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Skink: Mozambique dwarf burrowing

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Meinfam
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Skink: Mozambique dwarf burrowing

Unread postby Meinfam » Mon Mar 13, 2006 2:00 pm

CAN SOMEONE PLEASE HELP ME TO IDENTIFY

A.

Image

B.

Image

BOTH PICTURES TAKEN IN THE SKUKUZA AREA DURING THE FLOODS IN MARCH 2006.

ARNO

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Jen
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Unread postby Jen » Mon Mar 13, 2006 2:43 pm

I think it is a type of blindworm...not 100% sure.

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DuQues
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Unread postby DuQues » Mon Mar 13, 2006 3:09 pm

I was thinking towards legless skinks, but they are a little too long for it I think.
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Jumbo

Unread postby Jumbo » Mon Mar 13, 2006 3:31 pm

I unfortunately don’t have my trusted snake book with me, but I’m sure the first photo is that of a snake. There are a few small snakes that might be mistaken for worms. I’m not even going to try and id this one without my book – there are some with names like snouted …. and shovel-nosed ….. I cannot remember what the face of the “stiletto snake” looks like, but remember that it has a sharp point tail – seems this snake has a sharp tail.
Pilane will be able to help you out on this one.

The second photo I’m not sure of. Doesn’t appear to have scales, so possibly a worm? :?

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Jay
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Unread postby Jay » Mon Mar 13, 2006 9:07 pm

Arno, you should forward those pics to the virtual gallery at SARCA as they are collecting data for the list, and they will identify them for you.

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Imberbe
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Unread postby Imberbe » Tue Mar 14, 2006 12:04 am

Your first specimen is the Mozambique dwarf burrowing skink (Scelotes mossambicus). Thus not a snake! You can distinguish between a snake and a skink through their eyes. A snake can't blink, while a skink do! This species is an endemic to Southern Africa and specifically the area surrounding the KNP down to Natal. It is found under logs, stones etc.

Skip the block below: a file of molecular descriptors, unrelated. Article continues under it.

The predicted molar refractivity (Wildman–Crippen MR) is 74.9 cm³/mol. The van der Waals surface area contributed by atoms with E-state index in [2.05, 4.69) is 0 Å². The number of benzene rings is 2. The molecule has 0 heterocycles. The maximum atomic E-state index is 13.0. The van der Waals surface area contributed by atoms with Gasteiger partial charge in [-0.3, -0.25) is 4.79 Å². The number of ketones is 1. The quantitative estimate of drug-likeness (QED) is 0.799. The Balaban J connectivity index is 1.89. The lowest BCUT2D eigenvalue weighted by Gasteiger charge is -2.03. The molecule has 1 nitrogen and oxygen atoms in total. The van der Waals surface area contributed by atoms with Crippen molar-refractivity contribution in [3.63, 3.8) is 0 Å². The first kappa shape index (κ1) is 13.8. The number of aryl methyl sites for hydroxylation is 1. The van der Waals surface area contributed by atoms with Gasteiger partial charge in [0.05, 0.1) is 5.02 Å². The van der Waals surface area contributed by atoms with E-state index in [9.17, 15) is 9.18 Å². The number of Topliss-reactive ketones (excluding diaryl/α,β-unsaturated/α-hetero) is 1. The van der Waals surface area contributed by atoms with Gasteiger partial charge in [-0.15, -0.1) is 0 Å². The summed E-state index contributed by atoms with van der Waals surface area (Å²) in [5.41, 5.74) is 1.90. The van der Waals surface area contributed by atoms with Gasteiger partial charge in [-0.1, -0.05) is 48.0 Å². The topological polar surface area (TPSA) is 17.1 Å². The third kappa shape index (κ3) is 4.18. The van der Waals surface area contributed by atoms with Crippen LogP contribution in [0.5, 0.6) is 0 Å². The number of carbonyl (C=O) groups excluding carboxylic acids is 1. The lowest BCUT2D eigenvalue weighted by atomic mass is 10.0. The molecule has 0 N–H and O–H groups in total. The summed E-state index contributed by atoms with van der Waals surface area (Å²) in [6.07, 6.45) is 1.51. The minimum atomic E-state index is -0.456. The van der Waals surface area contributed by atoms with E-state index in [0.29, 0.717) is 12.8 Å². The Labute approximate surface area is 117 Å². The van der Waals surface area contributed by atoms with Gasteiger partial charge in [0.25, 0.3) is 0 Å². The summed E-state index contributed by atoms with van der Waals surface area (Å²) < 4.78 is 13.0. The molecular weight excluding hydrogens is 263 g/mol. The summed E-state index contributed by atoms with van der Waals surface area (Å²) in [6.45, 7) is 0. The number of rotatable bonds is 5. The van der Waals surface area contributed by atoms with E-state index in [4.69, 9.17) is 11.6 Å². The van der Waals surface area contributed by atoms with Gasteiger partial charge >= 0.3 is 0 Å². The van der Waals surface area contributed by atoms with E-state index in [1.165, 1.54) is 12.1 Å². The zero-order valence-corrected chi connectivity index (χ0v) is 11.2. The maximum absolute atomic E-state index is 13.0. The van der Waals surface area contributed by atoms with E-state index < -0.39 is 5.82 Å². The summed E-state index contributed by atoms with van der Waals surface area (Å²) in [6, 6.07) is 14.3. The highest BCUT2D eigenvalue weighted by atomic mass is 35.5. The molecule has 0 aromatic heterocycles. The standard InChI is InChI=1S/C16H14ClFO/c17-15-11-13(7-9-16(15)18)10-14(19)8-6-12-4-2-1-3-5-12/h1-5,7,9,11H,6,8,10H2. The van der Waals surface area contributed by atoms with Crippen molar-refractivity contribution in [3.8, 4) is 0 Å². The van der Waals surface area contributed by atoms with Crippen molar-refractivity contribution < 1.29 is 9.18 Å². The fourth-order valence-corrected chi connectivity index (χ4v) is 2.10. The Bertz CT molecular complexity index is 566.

The second specimen is the Delalande's Beaked Blind Snake. (Rhinotyphlops lalandei). 25-30 cm. Also and endemic to Southern Africa, but is found from Zimbabwe to Cape Town. It is a burrowing species and eats insects, especially termites. :wink:

The rains probably forced them from their hiding places.
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Unread postby Jumbo » Tue Mar 14, 2006 7:40 am

Imberbe wrote:Thus not a snake! You can distinguish between a snake and a skink through their eyes. A snake can't blink, while a skink do!


Oeps, should have waited to get my snake book before trying to id. :redface:
Thanks Imberbe, that is very informative. :D

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Unread postby bucky » Tue Mar 14, 2006 10:02 am

Its no wonder the delalande's beaked blind snake is blind , not being able to blink/close eyes , and having to burrow through the earth must be fairly painfull :P

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Unread postby DuQues » Tue Mar 14, 2006 6:29 pm

bucky wrote:Its no wonder the delalande's beaked blind snake is blind , not being able to blink/close eyes , and having to burrow through the earth must be fairly painfull :P

ROTFLMAO! :lol:
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Unread postby Jen » Tue Mar 14, 2006 8:57 pm

Thanks for the information - great to get a detailed reply on something that isn't "big & Hairy".

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Imberbe
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Unread postby Imberbe » Tue Mar 14, 2006 11:40 pm

Its no wonder the delalande's beaked blind snake is blind , not being able to blink/close eyes , and having to burrow through the earth must be fairly painfull :P


Snakes have a transparent membrane that covers their eyes, which is actually part of their skin, and is shed with the old skin. Thus their eyes are protected and they do not need to blink.

In the burrowing species, the eyes are often reduced, sometimes to the point if being totally useless and blind.
:wink:
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Unread postby Elsa » Sun Mar 19, 2006 7:19 pm

Could this be a similar type of reptile that Meinfam saw, seen on our recent trip.

Image
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Agama
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CAN SOMEONE PLEASE HELP ME TO IDENTIFY

Unread postby Agama » Tue Mar 18, 2008 2:11 pm

Hallo Arno

The animal in your photo A is indeed a Giant Legless Skink Acontias plumbeus. These are rather large skinks. I've seen them up to 40cm long. They may grow up to 55cm in length. (The dwarf burrowing skinks do not grow this large.) Giant Legless Skinks burrow in loose thick humid ground and leaf litter and apparently they move about above ground after rains. They have strong jaws. Captives feed on large insects and young rodents, that they kill with their crushing bite, as well as canned pet food. They occur in the eastern parts of southern Africa.

Very interesting animals that are not often encountered because of their habitat preference.

Regards Agama


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